Due to the fundamental property of the Young measure indicated above, the optimal behaviour for this new optimization problem can always be described with a single element in $\tilde { A }$, which in turn is generated by minimizing sequences of the original optimization problem. The whole point is being able to study the generalized optimization problem by itself, and then interpret that information in terms of minimizing sequences of the initial optimization problem. The main issue here is to find ways of characterizing the admissible set $\tilde { A }$ that may allow for an independent treatment of the generalized optimization problem. In particular, understanding how constraints in $\tilde { A }$ are determined by constraints in $\mathcal{A}$ is a major challenge. See [a3], [a4].

Young measures were originally introduced in the context of optimal control problems [a9], [a10] (cf. also Optimal control), and have also been used in some situations for problems in partial differential equations [a2], [a6], [a7].

#### References

[a1] | E.J. Balder, "Lectures on Young Measures" Cah. de Ceremade , 9512 (1995) MR1798830 |

[a2] | R.J. DiPerna, "Compensated compactness and general systems of conservation laws" Trans. Amer. Math. Soc. , 292 (1985) pp. 383–420 Zbl 0606.35052 |

[a3] | D. Kinderlehrer, P. Pedregal, "Characterizations of Young measures generated by gradients" Arch. Rat. Mech. Anal. , 115 (1991) pp. 329–365 MR1120852 Zbl 0754.49020 |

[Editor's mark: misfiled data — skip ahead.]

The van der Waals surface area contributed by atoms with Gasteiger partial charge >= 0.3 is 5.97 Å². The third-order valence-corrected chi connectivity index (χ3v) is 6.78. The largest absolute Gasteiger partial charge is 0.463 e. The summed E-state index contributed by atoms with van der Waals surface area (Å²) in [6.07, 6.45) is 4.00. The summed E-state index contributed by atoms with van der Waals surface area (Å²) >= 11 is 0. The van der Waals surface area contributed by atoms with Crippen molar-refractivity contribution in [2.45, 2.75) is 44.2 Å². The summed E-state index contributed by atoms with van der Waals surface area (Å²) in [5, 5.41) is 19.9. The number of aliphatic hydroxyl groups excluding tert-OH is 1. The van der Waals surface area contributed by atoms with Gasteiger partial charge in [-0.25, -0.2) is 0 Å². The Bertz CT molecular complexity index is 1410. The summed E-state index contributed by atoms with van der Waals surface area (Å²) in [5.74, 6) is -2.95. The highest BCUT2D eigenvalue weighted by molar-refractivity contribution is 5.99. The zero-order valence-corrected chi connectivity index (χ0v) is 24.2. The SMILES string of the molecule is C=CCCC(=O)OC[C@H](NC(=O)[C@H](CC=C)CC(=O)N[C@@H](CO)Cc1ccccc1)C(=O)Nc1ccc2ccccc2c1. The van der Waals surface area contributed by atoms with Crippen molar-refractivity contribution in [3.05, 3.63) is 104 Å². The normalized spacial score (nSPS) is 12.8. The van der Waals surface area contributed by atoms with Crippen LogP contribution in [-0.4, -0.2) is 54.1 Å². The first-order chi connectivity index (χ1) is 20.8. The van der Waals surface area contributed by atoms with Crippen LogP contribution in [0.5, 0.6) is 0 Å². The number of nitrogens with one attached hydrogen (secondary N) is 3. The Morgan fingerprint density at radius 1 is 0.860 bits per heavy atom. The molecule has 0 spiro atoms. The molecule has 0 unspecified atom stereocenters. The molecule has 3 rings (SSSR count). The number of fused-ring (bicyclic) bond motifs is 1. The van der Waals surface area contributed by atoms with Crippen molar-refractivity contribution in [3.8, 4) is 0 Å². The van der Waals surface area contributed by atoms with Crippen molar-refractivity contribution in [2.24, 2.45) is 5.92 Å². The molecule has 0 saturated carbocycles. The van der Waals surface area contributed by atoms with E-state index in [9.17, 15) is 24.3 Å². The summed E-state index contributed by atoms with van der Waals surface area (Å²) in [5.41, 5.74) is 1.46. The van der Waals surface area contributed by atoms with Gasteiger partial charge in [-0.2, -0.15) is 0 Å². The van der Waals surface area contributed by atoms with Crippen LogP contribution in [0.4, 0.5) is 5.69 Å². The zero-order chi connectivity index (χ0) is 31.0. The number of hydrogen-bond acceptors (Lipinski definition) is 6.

[a4] | D. Kinderlehrer, P. Pedregal, "Gradient Young measures generated by sequences in Sobolev spaces" J. Geom. Anal. , 4 (1994) pp. 59–90 MR1274138 MR1268904 Zbl 0808.46046 Zbl 0828.46031 |

[a5] | P. Pedregal, "Parametrized measures and variational principles" , Birkhäuser (1997) MR1452107 Zbl 0879.49017 |

[a6] | L. Tartar, "Compensated compactness and applications to partal differential equations" R. Knops (ed.) , Nonlinear Analysis and Mechanics: Heriot–Watt Symposium IV , Res. Notes Math. , 39 , Pitman (1979) pp. 136–212 |

[a7] | L. Tartar, "The compensated compactness method applied to systems of conservation laws" J.M. Ball (ed.) , Systems of Nonlinear Partial Differential Equations , Reidel (1983) MR0725524 Zbl 0536.35003 |

[a8] | M. Valadier, "Young measures" , Methods of Nonconvex Analysis , Lecture Notes Math. , 1446 , Springer (1990) pp. 152–188 MR1114673 MR1079763 Zbl 0742.49010 Zbl 0738.28004 |

[a9] | L.C. Young, "Generalized curves and the existence of an attained absolute minimum in the calculus of variations" C.R. Soc. Sci. Lettres de Varsovie, Cl. III , 30 (1937) pp. 212–234 Zbl 0019.21901 Zbl 63.1064.01 |

[a10] | L.C. Young, "Generalized surfaces in the calculus of variations, I–II" Ann. of Math. , 43 (1942) pp. 84–103; 530–544 |

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Young measure.

*Encyclopedia of Mathematics.*URL: http://encyclopediaofmath.org/index.php?title=Young_measure&oldid=28284